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SAN JUAN, PUERTO RICO (CBSMiami) — It has been nearly three weeks since Hurricane Maria slammed Puerto Rico and 85 percent of the island is still without electricity.

Puerto Rico’s governor is asking Washington for billions more in emergency relief, as residents try to put their lives back together but many are angry and frustrated because aid distribution is slow.

In the Barriada Figueroa neighborhood of San Juan, debris left behind by the hurricane has clogged street drains, contributing to widespread flooding.

Raysa Melean said the government has not helped with clearing the streets and the only time she’s seen Mayor Carmen Yulin Cruz is on television. The mayor had something to say about that.

Related: Woman Travels With Cash To Help Hurricane Victims In Puerto Rico

“I had to make a decision – either I open the roads in order to save lives and I use the money that I had for medicine and for food and for water…and I decided that the route to go was not a logistical route but a human route,” said Mayor Cruz.

gettyimages 859552286 Puerto Rico Gov.: Hell To Pay If Food, Water Arent Getting To Victims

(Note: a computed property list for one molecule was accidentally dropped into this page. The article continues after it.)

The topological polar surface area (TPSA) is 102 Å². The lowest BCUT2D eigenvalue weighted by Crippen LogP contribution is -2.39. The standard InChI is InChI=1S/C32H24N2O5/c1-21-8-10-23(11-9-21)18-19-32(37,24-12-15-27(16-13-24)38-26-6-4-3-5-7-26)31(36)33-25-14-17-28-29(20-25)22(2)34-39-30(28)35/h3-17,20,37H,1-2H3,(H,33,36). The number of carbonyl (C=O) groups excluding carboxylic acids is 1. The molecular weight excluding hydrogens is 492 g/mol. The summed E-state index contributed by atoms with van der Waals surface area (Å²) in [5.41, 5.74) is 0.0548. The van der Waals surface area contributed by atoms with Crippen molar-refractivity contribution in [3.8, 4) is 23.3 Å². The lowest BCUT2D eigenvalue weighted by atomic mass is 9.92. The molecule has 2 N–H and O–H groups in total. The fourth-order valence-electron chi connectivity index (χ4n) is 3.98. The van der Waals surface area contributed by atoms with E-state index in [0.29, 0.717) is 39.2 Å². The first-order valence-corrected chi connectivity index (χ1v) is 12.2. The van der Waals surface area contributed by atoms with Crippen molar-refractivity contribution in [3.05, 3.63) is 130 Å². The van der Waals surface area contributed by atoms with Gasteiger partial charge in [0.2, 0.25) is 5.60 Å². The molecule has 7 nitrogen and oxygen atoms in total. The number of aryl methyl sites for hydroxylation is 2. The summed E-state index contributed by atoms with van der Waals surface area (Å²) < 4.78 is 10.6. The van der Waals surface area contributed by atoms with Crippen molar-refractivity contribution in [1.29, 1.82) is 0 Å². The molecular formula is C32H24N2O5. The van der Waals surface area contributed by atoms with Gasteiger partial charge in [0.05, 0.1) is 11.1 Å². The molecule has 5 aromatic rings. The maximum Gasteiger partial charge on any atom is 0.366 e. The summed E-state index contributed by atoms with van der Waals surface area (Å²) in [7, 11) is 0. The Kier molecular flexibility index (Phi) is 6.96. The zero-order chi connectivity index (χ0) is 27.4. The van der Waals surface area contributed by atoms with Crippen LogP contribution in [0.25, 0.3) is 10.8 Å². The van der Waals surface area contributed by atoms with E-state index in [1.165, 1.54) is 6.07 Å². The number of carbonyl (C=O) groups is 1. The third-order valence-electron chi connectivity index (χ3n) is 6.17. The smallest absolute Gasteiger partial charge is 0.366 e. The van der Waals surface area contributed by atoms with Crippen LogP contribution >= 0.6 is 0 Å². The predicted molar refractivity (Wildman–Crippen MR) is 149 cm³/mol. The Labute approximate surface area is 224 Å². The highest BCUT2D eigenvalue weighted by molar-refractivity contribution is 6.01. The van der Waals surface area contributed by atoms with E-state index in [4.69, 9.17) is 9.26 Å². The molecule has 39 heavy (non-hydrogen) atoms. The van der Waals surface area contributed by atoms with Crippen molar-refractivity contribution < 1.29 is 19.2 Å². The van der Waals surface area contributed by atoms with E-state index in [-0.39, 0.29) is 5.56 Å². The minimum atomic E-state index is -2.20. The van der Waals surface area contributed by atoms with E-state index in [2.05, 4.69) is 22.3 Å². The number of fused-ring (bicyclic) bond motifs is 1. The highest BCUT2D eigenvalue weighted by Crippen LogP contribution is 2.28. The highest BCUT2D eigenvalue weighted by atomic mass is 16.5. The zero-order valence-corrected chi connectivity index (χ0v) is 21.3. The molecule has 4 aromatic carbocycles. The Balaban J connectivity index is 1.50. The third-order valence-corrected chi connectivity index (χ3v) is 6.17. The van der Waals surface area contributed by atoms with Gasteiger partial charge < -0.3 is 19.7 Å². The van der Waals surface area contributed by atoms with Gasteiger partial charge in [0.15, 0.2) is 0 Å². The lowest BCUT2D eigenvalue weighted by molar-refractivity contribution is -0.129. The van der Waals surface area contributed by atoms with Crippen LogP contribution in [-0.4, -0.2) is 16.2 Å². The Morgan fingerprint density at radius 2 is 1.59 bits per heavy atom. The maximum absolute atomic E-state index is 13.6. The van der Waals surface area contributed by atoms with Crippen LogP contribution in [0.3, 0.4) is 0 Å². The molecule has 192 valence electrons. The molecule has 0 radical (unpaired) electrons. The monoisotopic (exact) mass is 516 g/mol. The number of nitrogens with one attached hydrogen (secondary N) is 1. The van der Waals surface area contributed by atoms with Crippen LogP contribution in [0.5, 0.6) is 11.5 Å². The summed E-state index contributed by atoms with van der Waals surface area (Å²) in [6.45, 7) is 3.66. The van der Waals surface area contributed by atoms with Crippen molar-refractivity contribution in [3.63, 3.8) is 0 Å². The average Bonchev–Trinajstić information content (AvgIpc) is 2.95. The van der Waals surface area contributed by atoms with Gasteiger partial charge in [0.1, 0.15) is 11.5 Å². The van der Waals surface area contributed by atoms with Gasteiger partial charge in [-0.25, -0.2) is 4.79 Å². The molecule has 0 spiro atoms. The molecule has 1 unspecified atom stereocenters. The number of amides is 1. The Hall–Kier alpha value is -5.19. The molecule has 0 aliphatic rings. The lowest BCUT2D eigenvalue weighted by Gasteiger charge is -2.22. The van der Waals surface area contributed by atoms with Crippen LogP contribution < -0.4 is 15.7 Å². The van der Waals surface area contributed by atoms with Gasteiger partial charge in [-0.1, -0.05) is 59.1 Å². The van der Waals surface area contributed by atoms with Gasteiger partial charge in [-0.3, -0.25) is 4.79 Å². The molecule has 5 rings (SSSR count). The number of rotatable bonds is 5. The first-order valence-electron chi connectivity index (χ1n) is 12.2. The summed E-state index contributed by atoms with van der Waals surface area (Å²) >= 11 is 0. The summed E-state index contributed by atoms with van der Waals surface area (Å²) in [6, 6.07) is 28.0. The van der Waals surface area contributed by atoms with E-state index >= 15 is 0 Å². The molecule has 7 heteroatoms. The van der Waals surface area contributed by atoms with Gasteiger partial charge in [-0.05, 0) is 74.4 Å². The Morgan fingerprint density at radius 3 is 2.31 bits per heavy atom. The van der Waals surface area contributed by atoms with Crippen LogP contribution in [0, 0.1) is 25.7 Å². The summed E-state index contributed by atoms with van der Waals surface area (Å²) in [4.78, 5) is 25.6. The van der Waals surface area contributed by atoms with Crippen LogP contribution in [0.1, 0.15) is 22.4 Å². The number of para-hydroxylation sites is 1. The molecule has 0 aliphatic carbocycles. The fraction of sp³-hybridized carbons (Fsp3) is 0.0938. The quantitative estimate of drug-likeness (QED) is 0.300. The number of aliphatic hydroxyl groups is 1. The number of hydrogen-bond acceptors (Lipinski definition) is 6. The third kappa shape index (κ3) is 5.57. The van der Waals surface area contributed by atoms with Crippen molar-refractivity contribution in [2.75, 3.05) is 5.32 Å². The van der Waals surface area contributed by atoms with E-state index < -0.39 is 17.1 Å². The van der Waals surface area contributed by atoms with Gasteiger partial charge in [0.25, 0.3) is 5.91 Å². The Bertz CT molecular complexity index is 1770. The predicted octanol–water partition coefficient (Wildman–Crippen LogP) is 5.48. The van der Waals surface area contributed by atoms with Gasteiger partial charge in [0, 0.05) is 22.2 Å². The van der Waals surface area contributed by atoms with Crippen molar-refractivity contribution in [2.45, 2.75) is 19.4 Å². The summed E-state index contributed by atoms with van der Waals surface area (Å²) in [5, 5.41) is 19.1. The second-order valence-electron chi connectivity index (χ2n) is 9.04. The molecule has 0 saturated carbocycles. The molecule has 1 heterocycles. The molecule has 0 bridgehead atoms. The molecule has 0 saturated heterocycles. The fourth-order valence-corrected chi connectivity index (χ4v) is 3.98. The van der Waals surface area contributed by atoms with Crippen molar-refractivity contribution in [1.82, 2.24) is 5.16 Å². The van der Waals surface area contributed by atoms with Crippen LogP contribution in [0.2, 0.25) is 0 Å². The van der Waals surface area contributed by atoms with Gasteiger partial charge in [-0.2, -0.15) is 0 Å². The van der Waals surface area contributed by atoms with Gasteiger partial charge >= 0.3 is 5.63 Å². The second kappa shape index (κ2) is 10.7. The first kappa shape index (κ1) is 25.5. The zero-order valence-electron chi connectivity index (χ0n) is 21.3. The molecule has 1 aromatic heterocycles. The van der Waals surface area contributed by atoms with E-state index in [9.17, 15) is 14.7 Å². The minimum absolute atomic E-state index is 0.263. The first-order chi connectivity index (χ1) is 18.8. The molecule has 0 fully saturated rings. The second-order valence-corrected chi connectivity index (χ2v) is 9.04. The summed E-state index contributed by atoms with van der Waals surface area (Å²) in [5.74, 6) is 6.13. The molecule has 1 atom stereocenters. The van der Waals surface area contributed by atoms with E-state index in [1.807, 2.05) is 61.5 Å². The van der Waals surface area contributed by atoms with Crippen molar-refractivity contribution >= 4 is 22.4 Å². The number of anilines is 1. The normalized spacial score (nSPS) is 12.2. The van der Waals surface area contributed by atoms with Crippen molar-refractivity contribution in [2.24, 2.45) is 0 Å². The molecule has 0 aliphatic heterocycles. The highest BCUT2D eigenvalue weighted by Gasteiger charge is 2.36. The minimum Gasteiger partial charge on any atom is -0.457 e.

People fill potable water from a truck more than two weeks after Hurricane Maria hit the island, on October 9, 2017 in Jayuya, Puerto Rico. (Mario Tama/Getty Images)

Puerto Rico’s Governor Ricardo Rossello was critical of the mayor’s response and sent a team of his own to help clear the streets on Monday.

“This has been an ongoing problem that hasn’t presented itself anywhere else in Puerto Rico…it wasn’t handled by the municipality as it should have,” said Rossello.

Further complicating the recovery are allegations elsewhere on the island that aid is not being properly handled by distributors.

“If they are not providing the water and the food that is given to them then there’s gonna be hell to pay,” said Gov. Rossello.

As for concerns over debris removal, the mayor said it’s not as if nothing has been done. They’ve already removed 40 million pounds.

There are 350,000 people in San Juan and half of those people, the mayor says, are in need of food and water.

It is elsewhere on the island, where the desperation is growing, as the governor says, they are struggling to meet the most basic human needs.

 

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